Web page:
Efficacy and safety of conversion to monotherapy with eslicarbazepine acetate in adults with uncontrolled partial ‐ onset seizures: A randomized historical ‐ control phase III study based in North America
Kaplan‐Meier plot of time to exit (EFF population). EFF, efficacy; ESL, eslicarbazepine acetate; QD, once daily.
© Copyright Policy - creativeCommonsBy-nc-nd
Related In: Results  -  Collection

License
Show All Figures
getmorefigures.php?uid=PMC5016771&req=5

epi12934-fig-0001: Kaplan‐Meier plot of time to exit (EFF population). EFF, efficacy; ESL, eslicarbazepine acetate; QD, once daily.
Mentions: The KM estimated exit rate for the EFF population (n = 178 [ESL 1,600 mg: n = 118; ESL 1,200 mg: n = 60]) was 28.7% (95% CI 21.2–38.1%) for ESL 1,600 mg and 44.4% (32.5–58.3%) for ESL 1,200 mg (Fig. 1). For both the 1,600 and 1,200 mg groups, the 95% UCLs for the exit rates were below the prespecified threshold of 65.3% (Fig. 1). Therefore the exit rates for ESL 1,600 and 1,200 mg were lower than the exit rate for the historical controls; the difference between dose groups was not significant (log‐rank test: p = 0.07).

View Article: PubMed Central - PubMed

ABSTRACT

Objective: To assess the efficacy and safety of eslicarbazepine acetate (ESL) as monotherapy in North American patients with partial‐onset seizures (POS).

Methods: This multicenter, randomized, double‐blind “withdrawal to monotherapy” study used historical control data as the comparator. Adults with POS medically uncontrolled by one to two antiepileptic drugs gradually converted to ESL monotherapy. Following an 8‐week baseline period, patients were randomized 2:1 to receive ESL 1,600 mg (n = 128) or 1,200 mg QD (n = 65) for 18 weeks. The primary end point was the proportion of patients meeting predefined exit criteria (signifying worsening seizure control). Treatment was considered effective if the 95% upper confidence limit (UCL) for the Kaplan‐Meier estimated exit rate was lower than the exit rate threshold calculated from the historical control (65.3%).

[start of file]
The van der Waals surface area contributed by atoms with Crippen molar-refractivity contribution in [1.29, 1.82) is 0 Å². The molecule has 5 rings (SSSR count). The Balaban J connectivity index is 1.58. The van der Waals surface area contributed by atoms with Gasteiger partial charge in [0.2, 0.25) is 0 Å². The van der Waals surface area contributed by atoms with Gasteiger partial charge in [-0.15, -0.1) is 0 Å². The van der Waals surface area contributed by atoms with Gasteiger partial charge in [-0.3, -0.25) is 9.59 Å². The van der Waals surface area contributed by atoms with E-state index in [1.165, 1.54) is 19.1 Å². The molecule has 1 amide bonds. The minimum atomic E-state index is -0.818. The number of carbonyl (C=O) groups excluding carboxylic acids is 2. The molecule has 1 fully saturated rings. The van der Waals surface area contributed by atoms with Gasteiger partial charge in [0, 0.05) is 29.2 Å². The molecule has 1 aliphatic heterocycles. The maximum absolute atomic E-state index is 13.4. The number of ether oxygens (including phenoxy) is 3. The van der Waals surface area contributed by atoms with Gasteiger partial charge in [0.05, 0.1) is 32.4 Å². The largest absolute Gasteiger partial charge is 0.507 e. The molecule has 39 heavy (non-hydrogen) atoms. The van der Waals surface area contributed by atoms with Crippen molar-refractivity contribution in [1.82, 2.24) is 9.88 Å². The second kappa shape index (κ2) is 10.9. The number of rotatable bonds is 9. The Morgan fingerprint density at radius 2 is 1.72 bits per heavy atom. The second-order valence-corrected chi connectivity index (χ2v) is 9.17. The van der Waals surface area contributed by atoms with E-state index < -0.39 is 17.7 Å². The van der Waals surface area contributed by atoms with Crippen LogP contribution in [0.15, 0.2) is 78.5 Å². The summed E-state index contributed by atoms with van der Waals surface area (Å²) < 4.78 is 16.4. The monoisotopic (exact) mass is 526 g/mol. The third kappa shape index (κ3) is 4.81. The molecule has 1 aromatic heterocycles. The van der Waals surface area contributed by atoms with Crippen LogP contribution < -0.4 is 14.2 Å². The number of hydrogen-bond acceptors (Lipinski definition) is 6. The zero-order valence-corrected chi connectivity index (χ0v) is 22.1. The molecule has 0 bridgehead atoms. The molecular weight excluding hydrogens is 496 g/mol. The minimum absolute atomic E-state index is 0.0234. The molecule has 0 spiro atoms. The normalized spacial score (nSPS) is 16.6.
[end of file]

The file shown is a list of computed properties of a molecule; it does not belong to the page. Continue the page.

Results: Kaplan‐Meier estimated exit rates were: ESL 1,600 mg, 28.7% (95% CI 21.2–38.1%) and 1,200 mg, 44.4% (32.5–58.3%). The difference between doses was not significant (p = 0.07). For both doses, the 95% UCLs for the exit rate were ˂65.3%; ESL monotherapy was considered superior to the historical control. There was no statistically significant increase in the risk of study exit related to carbamazepine use. Nine (7.6%) and five patients (8.3%) remained seizure‐free during the 10‐week monotherapy period, while taking ESL 1,600 and 1,200 mg, respectively. The reductions in median standardized seizure frequency (seizures per 28 days) between baseline and the 18‐week treatment period were: ESL 1,600 mg, 42% and 1,200 mg, 31%. Treatment‐emergent adverse events (TEAEs) occurring in ≥10% of patients were dizziness, headache, fatigue, somnolence, nausea, and nasopharyngitis. The TEAE most frequently leading to discontinuation was hyponatremia (2.1%).

Significance: ESL was efficacious and well tolerated as monotherapy in North American patients, and led to a reduction in seizure frequency. Exit rates for ESL 1,600 and 1,200 mg QD were superior to the historical control; the difference in exit rates between doses was not statistically significant.

No MeSH data available.